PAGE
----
ShareThis Page
Seton Hill faculty co-curate academic conference for International Vampire Film and Arts Festival in Romania |
More Lifestyles

Seton Hill faculty co-curate academic conference for International Vampire Film and Arts Festival in Romania

Mary Pickels
| Thursday, July 6, 2017 8:55 p.m
Dan Speicher | Tribune-Review
Seton Hill University faculty Michael Arnzen and Nicole Peeler, who recently returned from Romania after overseeing the literary program for the International Vampire Film and Arts Festival, pose for a portrait inside the courtyard of the Seton Hill University admissions building in Greensburg, Thursday, June 29, 2017.
Jeni Benz
Leadie Jo Flowers (from left), Nicole Peeler, Elsa Carruthers, Rhonda Jackson Joseph, and Michael Arnzen touring Bran Castle. Flowers, Caruthers and Joseph are SHU alumnae who presented at the festival. According to its website, because Bran Castle is the only castle in all of Transylvania that actually fits Bram Stoker’s description of Dracula’s Castle, it is known throughout the world as Dracula’s Castle.

From Bela Lugosi’s eerie, early movie portrayal, to authors Anne Rice’s and Stephenie Meyer’s creations with tortured souls, to Count Von Count instructing toddlers on “Sesame Street,” vampires have long played a role in pop culture.

For those fascinated by vampire lore, films and games, where better to gather and learn than in Sighisoara, Transylvania, the 1431 citadel birthplace of Vlad (the Impaler) Dracula, believed namesake/inspiration for Bram Stoker’s “Dracula”?

Seton Hill University faculty members Michael Arnzen and Nicole Peeler co-curated the academic conference for the second International Vampire Film and Arts Festival, held in May in Romania.

Seton Hill sponsored that portion of the festival, billed as a forum to discuss classic works, learn from established authors and give emerging talent a platform. Workshops, seminars and parties embraced all things vampire.

Arnzen, 50, of Greensburg, is an English professor and Bram Stoker award-winning novelist.

Peeler, 38, of East Liberty, is an associate professor of English and program director of the university’s master of fine arts in writing popular fiction program.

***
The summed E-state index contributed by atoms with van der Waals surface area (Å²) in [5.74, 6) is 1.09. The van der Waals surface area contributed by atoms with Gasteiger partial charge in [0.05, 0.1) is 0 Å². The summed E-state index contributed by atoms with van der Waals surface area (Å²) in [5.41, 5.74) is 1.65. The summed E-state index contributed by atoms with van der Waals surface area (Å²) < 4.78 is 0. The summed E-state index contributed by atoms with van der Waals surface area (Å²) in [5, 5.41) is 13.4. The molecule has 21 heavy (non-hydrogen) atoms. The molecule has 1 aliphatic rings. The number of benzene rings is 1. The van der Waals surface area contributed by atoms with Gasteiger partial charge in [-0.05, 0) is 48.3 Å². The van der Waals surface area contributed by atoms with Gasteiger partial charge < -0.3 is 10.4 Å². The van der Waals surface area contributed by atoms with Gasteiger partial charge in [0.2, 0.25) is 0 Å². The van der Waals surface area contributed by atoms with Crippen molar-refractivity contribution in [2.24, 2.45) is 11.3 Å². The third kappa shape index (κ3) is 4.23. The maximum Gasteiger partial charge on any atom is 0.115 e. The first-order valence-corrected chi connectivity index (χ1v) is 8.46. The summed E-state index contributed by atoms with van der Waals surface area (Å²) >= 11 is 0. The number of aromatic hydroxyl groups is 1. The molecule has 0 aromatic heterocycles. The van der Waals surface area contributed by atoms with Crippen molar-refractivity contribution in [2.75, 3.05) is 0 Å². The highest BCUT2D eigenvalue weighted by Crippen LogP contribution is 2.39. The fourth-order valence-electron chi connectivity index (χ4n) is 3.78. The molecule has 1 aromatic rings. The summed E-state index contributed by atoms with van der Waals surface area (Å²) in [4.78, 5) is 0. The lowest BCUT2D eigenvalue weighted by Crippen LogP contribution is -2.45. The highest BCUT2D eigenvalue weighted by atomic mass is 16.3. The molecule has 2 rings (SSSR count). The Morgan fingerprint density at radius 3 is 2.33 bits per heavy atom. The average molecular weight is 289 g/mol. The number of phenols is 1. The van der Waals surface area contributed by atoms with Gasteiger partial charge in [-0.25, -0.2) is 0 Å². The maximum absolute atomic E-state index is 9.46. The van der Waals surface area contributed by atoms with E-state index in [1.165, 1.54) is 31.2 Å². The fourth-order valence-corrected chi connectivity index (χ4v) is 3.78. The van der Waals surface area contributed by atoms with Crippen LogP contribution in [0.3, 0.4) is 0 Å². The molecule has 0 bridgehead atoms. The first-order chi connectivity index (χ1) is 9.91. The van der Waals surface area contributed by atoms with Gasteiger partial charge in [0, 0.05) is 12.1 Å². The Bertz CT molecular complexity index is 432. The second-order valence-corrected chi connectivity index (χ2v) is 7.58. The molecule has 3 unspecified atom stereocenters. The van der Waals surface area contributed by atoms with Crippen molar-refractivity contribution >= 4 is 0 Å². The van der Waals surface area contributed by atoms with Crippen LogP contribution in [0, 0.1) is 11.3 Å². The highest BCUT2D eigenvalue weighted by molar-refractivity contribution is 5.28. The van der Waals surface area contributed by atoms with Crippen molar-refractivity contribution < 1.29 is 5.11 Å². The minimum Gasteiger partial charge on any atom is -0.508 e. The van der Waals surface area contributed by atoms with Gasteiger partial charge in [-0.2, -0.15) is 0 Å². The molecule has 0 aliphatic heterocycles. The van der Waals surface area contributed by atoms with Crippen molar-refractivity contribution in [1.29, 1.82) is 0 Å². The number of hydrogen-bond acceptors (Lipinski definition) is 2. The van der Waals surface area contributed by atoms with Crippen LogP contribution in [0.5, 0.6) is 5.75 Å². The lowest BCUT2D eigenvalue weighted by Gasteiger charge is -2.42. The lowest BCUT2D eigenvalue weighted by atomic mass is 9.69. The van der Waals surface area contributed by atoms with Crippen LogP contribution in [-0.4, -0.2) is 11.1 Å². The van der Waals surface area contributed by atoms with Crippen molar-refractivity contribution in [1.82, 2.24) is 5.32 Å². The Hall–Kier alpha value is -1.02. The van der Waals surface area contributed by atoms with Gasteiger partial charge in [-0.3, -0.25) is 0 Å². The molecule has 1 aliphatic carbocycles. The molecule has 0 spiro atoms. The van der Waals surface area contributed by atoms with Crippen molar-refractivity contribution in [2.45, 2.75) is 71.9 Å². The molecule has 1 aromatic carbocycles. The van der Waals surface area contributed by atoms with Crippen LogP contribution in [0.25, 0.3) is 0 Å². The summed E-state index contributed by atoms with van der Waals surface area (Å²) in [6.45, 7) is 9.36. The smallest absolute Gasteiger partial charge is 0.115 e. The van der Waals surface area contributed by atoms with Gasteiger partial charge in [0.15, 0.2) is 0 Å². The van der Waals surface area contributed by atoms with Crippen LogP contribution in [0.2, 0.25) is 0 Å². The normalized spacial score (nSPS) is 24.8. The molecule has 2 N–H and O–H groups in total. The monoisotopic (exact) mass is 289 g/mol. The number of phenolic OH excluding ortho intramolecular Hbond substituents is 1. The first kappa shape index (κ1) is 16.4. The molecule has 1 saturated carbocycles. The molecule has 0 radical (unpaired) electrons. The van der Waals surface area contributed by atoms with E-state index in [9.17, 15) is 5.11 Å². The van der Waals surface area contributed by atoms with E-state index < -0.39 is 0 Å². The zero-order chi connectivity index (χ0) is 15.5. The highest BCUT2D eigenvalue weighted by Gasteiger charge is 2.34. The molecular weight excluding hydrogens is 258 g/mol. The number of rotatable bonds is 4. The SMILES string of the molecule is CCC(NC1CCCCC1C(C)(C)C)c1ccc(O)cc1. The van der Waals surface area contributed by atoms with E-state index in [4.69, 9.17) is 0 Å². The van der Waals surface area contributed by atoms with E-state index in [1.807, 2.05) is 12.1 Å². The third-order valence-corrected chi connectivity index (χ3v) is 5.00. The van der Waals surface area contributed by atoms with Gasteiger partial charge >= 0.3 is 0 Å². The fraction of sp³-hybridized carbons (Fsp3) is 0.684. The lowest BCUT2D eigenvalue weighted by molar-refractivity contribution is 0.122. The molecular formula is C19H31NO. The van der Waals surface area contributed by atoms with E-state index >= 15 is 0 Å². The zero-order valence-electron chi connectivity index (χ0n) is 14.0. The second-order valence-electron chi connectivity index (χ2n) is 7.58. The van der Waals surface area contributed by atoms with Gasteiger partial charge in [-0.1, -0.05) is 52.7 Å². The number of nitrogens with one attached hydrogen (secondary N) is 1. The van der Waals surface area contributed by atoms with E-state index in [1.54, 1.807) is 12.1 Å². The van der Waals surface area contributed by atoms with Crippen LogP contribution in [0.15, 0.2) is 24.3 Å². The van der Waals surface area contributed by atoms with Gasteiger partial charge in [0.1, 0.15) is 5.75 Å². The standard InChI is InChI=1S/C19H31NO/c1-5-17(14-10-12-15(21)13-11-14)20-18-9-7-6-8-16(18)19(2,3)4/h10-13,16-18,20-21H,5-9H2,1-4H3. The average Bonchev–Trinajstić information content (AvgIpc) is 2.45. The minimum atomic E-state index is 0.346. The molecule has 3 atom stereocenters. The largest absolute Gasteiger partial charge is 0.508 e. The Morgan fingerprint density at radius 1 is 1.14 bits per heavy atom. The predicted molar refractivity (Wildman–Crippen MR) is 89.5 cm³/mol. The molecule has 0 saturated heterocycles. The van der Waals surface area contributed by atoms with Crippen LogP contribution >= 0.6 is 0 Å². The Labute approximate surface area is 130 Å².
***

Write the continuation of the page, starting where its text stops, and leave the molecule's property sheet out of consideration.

A descendant of Stoker’s reached out to Arnzen, who was excited to receive an invitation to Transylvania.

“I talked to Nicole right away,” he says.

Peeler was immediately intrigued.

“As a young kid, I loved (early Dracula historians) Radu Florescu and Raymond McNally books. I have a double obsession with ‘Dracula’ the book and Vlad the Impaler,” she says.

“My dad gave me ‘Dracula’ when I was young and said, ‘You must read this,’ ” Arnzen says.

It’s a book that stands the test of time, he says.

Both view the university’s participation as recognition of its pre-eminence in teaching popular fiction writing. They teach all genres in their program, and vampires show up in science fiction, young adult, thrillers, romances and westerns, Peeler says.

Dracula — both Vlad and the fictionalized version — remains a character that incites passion.

There is romance in a character who slips away by day, only to re-appear in the dark, amidst themes of repression, guilt and desire, Arnzen says.

“There is something about vampires that speaks to you,” Peeler says.

Along with the horror and terror, there are the seductive pulls of immortality and power, she says. Popular fiction allows people safe zones to explore those fascinations, Arnzen says.

While Vlad Dracula did not bite necks and drink his victim’s blood — instead impaling thousands he considered enemies — his own people saw his harsh rule as a form of protection against Ottoman rule, published research shows.

“He was still very much a hero to the people of Romania,” Peeler says.

The two reviewed submissions for “Children of the Night: The Vampire Across Popular Culture,” considering papers exploring the various appearances of vampires in pop culture and addressing the character’s ongoing global significance in different media.